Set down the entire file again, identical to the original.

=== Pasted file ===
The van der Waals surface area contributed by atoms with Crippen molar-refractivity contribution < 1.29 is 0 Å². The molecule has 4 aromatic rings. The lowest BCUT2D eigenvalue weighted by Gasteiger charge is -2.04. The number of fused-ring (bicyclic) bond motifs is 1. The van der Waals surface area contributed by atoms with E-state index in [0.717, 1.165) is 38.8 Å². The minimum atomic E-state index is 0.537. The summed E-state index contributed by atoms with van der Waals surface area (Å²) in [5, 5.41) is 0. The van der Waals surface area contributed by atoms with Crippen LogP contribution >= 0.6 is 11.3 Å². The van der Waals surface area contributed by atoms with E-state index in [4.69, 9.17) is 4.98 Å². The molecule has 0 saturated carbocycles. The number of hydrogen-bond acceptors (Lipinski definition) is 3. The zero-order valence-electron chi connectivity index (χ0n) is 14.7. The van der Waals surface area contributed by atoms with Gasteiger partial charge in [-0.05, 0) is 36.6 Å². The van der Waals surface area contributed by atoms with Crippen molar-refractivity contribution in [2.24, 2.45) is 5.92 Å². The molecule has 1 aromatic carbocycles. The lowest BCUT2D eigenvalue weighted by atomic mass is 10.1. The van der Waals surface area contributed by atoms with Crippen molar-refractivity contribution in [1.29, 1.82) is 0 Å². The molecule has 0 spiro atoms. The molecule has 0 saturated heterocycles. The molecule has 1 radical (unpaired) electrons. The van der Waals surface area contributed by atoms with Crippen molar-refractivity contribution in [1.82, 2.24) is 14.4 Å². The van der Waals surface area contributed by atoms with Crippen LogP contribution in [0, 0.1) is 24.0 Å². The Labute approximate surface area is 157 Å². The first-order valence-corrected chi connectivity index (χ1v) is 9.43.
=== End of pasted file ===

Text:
The van der Waals surface area contributed by atoms with Crippen molar-refractivity contribution < 1.29 is 0 Å². The molecule has 4 aromatic rings. The lowest BCUT2D eigenvalue weighted by Gasteiger charge is -2.04. The number of fused-ring (bicyclic) bond motifs is 1. The van der Waals surface area contributed by atoms with E-state index in [0.717, 1.165) is 38.8 Å². The minimum atomic E-state index is 0.537. The summed E-state index contributed by atoms with van der Waals surface area (Å²) in [5, 5.41) is 0. The van der Waals surface area contributed by atoms with Crippen LogP contribution >= 0.6 is 11.3 Å². The van der Waals surface area contributed by atoms with E-state index in [4.69, 9.17) is 4.98 Å². The molecule has 0 saturated carbocycles. The number of hydrogen-bond acceptors (Lipinski definition) is 3. The zero-order valence-electron chi connectivity index (χ0n) is 14.7. The van der Waals surface area contributed by atoms with Gasteiger partial charge in [-0.05, 0) is 36.6 Å². The van der Waals surface area contributed by atoms with Crippen molar-refractivity contribution in [2.24, 2.45) is 5.92 Å². The molecule has 1 aromatic carbocycles. The lowest BCUT2D eigenvalue weighted by atomic mass is 10.1. The van der Waals surface area contributed by atoms with Crippen molar-refractivity contribution in [1.29, 1.82) is 0 Å². The molecule has 0 spiro atoms. The molecule has 0 saturated heterocycles. The molecule has 1 radical (unpaired) electrons. The van der Waals surface area contributed by atoms with Crippen molar-refractivity contribution in [1.82, 2.24) is 14.4 Å². The van der Waals surface area contributed by atoms with Crippen LogP contribution in [0, 0.1) is 24.0 Å². The Labute approximate surface area is 157 Å². The first-order valence-corrected chi connectivity index (χ1v) is 9.43.